The Ultra Health Tech team are at South by South-West for the next week, checking out the latest innovations in healthcare and wider technology trends.
The team visited a few different sessions throughout day one, but in the morning David and Andy went to learn more about the UX of gaming and how this can be used for better healthcare.
There are 1.2 billion gamers in the world and that means most people are gamers. You may think that your boss or even your mum are not gamers, but if they have Candy Crush Saga on their phone, or have played Farmville, then they are.
Gaming has really changed in recent years, thanks to Facebook and app stores, and now gaming is a mainstream hobby. And not only can health learn a lot from gaming, but if everyone is now a gamer, then it becomes second nature.
Our very own Andy Stafford has spoken a great deal on this subject. He says “the mechanics that games use play on our neurological needs; they actually tap into our pleasure circuitry. So, at a simplistic level, when you earn points, gain a bonus, complete a level or save the princess, you feel productive and an overwhelming sense of achievement that is not as easy to capture in the real world.
“Healthcare has a major adherence problem, and it costs pharma billions of dollars each year, but if this productivity, enjoyment and sense of achievement could be transplanted into adherence, treatment pathways and lifestyle improvements we can go a long way towards fixing the problem.
“Incorporating game mechanics (aka gamification) into healthcare will be a huge trend over the next few years, improving adherence as a result”.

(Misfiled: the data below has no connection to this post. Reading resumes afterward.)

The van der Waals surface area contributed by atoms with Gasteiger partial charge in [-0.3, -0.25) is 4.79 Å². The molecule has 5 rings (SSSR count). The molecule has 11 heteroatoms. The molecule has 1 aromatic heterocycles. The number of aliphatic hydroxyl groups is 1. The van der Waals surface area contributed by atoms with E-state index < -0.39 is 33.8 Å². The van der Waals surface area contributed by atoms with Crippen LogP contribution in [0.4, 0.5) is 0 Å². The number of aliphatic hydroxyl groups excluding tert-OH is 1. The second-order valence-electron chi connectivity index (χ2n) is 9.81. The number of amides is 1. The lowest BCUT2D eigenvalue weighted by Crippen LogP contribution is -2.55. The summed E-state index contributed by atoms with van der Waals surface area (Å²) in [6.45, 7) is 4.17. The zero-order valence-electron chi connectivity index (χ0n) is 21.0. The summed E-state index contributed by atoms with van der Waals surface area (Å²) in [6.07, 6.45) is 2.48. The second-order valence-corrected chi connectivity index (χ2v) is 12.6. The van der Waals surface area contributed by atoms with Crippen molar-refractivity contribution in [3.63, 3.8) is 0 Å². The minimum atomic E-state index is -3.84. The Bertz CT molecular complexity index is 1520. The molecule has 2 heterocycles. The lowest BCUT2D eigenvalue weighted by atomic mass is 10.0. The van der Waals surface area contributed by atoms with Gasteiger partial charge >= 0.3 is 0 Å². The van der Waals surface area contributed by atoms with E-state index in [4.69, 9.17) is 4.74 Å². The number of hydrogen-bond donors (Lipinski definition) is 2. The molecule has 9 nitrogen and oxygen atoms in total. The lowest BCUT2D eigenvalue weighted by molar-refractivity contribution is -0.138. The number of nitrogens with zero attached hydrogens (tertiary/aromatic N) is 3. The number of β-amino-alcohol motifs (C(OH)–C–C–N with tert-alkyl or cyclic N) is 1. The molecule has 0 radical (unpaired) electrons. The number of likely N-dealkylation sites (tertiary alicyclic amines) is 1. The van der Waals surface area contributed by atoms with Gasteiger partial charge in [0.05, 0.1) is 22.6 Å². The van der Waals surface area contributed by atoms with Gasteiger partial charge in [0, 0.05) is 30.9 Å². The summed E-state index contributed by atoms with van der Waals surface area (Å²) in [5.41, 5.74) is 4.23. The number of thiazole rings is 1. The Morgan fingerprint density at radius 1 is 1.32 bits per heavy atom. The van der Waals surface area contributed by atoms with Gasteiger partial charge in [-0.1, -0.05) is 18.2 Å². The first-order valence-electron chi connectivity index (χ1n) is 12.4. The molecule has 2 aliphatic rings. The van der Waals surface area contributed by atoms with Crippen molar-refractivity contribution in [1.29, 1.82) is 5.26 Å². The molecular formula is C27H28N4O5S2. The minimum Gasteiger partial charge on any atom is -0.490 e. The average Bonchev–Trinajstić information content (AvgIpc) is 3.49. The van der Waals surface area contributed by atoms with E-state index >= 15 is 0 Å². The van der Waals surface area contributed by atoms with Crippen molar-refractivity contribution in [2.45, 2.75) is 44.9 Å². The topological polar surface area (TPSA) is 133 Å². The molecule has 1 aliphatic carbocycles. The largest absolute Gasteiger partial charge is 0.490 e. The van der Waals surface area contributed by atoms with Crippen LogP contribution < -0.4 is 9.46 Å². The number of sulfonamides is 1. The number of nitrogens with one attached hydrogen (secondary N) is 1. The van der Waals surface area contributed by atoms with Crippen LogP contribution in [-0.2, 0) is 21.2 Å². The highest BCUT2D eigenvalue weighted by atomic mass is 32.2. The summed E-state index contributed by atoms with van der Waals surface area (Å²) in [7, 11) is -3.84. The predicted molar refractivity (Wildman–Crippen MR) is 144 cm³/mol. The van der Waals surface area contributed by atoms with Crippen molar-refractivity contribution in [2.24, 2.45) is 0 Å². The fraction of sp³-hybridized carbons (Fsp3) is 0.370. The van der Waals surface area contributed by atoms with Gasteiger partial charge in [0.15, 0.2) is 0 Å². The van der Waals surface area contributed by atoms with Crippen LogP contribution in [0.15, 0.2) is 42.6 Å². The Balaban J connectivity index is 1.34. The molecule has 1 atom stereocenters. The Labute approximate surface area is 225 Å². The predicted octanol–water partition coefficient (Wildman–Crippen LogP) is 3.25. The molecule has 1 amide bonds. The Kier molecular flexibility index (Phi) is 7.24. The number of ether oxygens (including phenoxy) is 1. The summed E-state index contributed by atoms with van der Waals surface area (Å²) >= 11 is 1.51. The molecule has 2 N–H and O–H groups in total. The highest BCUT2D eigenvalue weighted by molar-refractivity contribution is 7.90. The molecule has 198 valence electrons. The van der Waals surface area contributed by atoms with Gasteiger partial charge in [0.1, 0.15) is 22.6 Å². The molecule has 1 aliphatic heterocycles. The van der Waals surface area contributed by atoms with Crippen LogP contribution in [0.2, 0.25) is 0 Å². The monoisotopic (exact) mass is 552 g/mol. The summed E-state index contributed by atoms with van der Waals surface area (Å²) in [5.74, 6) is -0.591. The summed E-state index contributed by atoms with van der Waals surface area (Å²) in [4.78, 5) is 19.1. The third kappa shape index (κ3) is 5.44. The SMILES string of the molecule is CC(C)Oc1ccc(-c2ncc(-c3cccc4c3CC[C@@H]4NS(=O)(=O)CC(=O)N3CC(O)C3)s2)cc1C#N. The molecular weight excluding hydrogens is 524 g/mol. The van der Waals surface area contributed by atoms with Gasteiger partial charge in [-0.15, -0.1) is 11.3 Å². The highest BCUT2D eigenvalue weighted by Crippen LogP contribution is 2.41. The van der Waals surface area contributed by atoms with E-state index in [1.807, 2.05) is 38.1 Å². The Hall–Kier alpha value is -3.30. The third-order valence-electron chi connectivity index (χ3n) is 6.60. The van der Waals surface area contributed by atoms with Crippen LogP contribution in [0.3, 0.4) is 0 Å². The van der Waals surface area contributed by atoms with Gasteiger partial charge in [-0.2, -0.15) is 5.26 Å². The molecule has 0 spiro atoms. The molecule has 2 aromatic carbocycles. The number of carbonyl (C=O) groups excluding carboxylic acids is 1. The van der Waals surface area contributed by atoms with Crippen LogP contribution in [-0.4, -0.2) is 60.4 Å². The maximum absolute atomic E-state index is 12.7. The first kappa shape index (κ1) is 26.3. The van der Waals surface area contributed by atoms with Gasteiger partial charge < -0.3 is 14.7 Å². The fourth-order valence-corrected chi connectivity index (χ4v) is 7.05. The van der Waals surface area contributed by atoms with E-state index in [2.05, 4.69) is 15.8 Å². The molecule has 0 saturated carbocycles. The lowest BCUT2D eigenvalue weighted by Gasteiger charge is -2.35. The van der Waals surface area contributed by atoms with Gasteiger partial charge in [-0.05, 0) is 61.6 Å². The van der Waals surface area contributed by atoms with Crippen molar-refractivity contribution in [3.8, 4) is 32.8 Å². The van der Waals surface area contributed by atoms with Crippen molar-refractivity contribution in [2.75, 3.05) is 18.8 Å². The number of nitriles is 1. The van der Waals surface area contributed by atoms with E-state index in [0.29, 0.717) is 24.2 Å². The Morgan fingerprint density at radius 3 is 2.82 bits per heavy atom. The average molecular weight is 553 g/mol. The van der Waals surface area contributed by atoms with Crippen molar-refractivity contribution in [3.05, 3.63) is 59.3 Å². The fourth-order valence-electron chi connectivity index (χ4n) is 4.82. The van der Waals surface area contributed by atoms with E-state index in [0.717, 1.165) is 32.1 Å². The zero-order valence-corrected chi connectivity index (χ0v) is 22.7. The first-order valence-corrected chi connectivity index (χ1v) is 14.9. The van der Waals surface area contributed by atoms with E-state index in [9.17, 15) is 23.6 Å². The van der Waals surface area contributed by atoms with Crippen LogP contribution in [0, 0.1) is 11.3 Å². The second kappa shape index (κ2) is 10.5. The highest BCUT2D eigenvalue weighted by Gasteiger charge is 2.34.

In the afternoon we attended a session of wearable technology. As you would expect, plenty of people at the festival are using some form of wearable device (we’re fans of the Jawbone UP ourselves) and the panel discussion revealed this trend is only to continue, with further integration of wearable tech into our personal lives, for greater experiences.
Ultra Health Tech’s David Clare writes about this space for Pixel Health and sees the next trend as embedding this technology into clothing:
“Wearable activity trackers have moved beyond early adopters and are fast becoming a mainstream item. Furthermore, people are being introduced to the concept through mobile apps and are more receptive to the idea of wearing an extra device, for the purpose of tracking activity, than they have been in the past.
“The next step is to make the devices more appealing to wear. The current form factor is to have a sensory wrist band and the Jawbone UP is probably the best designed version of these. The Shine by Misfits however is much more flexible and can be embedded into clothing without discomfort. We’ve seen the same with sports clothing, but next up will be wearing devices discreetly – and sensors such as the MC10 chip will allow this to happen”
Read about the other 4 days of SXSW 2014 here.